Microcredit Summit Campaign Report 2003 highlights significant progress in reaching its goal of accessing the world’s poorest families with microcredit, particularly the women of these households. Nevertheless, the report laments the fact that sustainable microfinance aimed at poverty alleviation is still not a matter of priority concern to the World Bank, the UNDP or other funding agencies. Nor is it something that carries any strong conviction with these agencies? The question that is frequently raised is, when will the donors be finally convinced that the poor can be reached cost effectively through microfinance institutions? While donor agencies and multilateral organisations have shown some interest in financing microcredit programs in the third world, there is still the preference for the more conventional project based approach that relies on costly technical assistance, particularly consultancy inputs from the developed countries and its academia. Donors have been reluctant to fund global, regional or national wholesale institutions like Grameen Trust, CASHPOR, that can more efficiently link up with grassroots institutions, implement and supervise the microcredit programs in the developing countries.
It is in this context that the Grameen Trust experience needs to be assessed. The Trust has struggled to raise endowment funds from private foundations, individuals, bilateral aid agencies, multilateral organisations like the World Bank and UNDP. Till the end of 2003, the Trust has provided $ 17.8 million to program initiators in 35 countries, for piloting and scaling up microcredit activities that followed the Grameen Bank approach. A total of 121 projects have either been already implemented or are under implementation, worldwide. These funds along with resources, leveraged from other sources, in turn have spawned into hundreds of thousands of loans for beneficiaries amounting to US$ 602 million, which means that each dollar obtained by Grameen Trust (GT) through donor sources, has revolved many times in the hands of borrowers, yielding additional income and generating new employment opportunities for the very poor and their families.
Grameen Trust has now completed its thirteenth year of operation as a not for profit institution providing financial and technical support to microcredit organizations. GT organises international dialogue programs for prospective microfinance practitioners, offering financial support, training, monitoring, evaluation, and audit services, to its partner organizations.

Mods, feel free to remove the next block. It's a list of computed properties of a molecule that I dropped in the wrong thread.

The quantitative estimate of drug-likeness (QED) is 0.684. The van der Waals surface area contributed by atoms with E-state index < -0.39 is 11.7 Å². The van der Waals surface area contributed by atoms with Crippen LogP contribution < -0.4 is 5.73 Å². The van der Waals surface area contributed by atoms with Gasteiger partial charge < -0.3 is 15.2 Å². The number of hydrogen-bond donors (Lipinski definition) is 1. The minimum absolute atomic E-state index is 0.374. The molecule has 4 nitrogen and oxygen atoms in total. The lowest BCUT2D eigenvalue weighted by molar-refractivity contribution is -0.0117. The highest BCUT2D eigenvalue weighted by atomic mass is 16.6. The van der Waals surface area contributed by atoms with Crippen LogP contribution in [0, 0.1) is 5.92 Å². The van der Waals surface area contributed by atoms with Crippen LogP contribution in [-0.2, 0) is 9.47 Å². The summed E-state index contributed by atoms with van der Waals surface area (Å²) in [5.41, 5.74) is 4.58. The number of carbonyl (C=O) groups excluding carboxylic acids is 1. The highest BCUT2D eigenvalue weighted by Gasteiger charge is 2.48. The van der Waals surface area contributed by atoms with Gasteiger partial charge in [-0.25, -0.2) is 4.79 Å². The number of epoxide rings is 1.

Piloting Through Dialogue Programs, Fast Tracking through BOT Approach
How did the Trust succeed within such a short time, in reaching out and supporting so many microcredit program initiatives around the world? GT has followed two approaches. The more common approach has been through the international dialogue programs, which have been organised fairly regularly, every year. More recently, GT has developed a fast track approach to facilitate replication through a “build operate & transfer” model. Since 1991, GT has provided assistance to 117 organizations in 32 countries and have either completed or are in the process of implementing four “build, operate and transfer” (BOT) projects in Afghanistan, Myanmar, Kosovo and Turkey.
The GB replication fast tracked through BOT has been successfully completed in Myanmar and its management has already been transferred to local authorities. The Kosovo project is also based on a fast track BOT approach and local staff has been trained up to assume full responsibility for its management.
The dialogue programs began in 1989, to facilitate intense exposure to Grameen experience for policymakers and NGO leaders alike. Participants in these dialogues are generally potential replicators or chief executives of institutions which are interested in learning more about microcredit, the Grameen Bank approach and the possibility of obtaining financial and technical support from GT in initiating pilot microcredit programs in their respective countries.